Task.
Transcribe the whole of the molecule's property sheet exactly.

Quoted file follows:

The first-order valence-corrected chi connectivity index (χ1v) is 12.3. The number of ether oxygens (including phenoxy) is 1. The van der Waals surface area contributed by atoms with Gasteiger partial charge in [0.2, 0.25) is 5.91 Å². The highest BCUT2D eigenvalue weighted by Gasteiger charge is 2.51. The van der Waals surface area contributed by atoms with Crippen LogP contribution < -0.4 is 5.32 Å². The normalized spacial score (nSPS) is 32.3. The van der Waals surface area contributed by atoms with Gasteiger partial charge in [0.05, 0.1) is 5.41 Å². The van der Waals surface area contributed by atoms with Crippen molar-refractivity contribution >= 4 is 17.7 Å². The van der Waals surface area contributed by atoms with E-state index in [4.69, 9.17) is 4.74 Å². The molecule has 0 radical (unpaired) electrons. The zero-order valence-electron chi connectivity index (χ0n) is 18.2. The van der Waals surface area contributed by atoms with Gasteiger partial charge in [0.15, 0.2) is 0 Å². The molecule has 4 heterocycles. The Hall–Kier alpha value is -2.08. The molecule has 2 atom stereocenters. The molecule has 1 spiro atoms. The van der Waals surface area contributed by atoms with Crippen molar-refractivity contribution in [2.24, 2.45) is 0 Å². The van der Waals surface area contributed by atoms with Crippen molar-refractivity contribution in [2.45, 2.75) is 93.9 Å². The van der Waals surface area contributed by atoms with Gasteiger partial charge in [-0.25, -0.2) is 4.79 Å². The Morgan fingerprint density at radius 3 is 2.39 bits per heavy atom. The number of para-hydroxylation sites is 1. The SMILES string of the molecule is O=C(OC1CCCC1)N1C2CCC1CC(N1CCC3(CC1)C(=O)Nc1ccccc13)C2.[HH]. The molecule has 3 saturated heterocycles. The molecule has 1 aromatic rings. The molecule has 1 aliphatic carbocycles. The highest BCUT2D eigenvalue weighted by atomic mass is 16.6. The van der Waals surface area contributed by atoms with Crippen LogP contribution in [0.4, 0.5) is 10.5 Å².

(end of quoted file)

The first-order valence-corrected chi connectivity index (χ1v) is 12.3. The number of ether oxygens (including phenoxy) is 1. The van der Waals surface area contributed by atoms with Gasteiger partial charge in [0.2, 0.25) is 5.91 Å². The highest BCUT2D eigenvalue weighted by Gasteiger charge is 2.51. The van der Waals surface area contributed by atoms with Crippen LogP contribution < -0.4 is 5.32 Å². The normalized spacial score (nSPS) is 32.3. The van der Waals surface area contributed by atoms with Gasteiger partial charge in [0.05, 0.1) is 5.41 Å². The van der Waals surface area contributed by atoms with Crippen molar-refractivity contribution >= 4 is 17.7 Å². The van der Waals surface area contributed by atoms with E-state index in [4.69, 9.17) is 4.74 Å². The molecule has 0 radical (unpaired) electrons. The zero-order valence-electron chi connectivity index (χ0n) is 18.2. The van der Waals surface area contributed by atoms with Gasteiger partial charge in [0.15, 0.2) is 0 Å². The molecule has 4 heterocycles. The Hall–Kier alpha value is -2.08. The molecule has 2 atom stereocenters. The molecule has 1 spiro atoms. The van der Waals surface area contributed by atoms with Crippen molar-refractivity contribution in [2.24, 2.45) is 0 Å². The van der Waals surface area contributed by atoms with Crippen molar-refractivity contribution in [2.45, 2.75) is 93.9 Å². The van der Waals surface area contributed by atoms with Gasteiger partial charge in [-0.25, -0.2) is 4.79 Å². The Morgan fingerprint density at radius 3 is 2.39 bits per heavy atom. The number of para-hydroxylation sites is 1. The SMILES string of the molecule is O=C(OC1CCCC1)N1C2CCC1CC(N1CCC3(CC1)C(=O)Nc1ccccc13)C2.[HH]. The molecule has 3 saturated heterocycles. The molecule has 1 aromatic rings. The molecule has 1 aliphatic carbocycles. The highest BCUT2D eigenvalue weighted by atomic mass is 16.6. The van der Waals surface area contributed by atoms with Crippen LogP contribution in [0.4, 0.5) is 10.5 Å².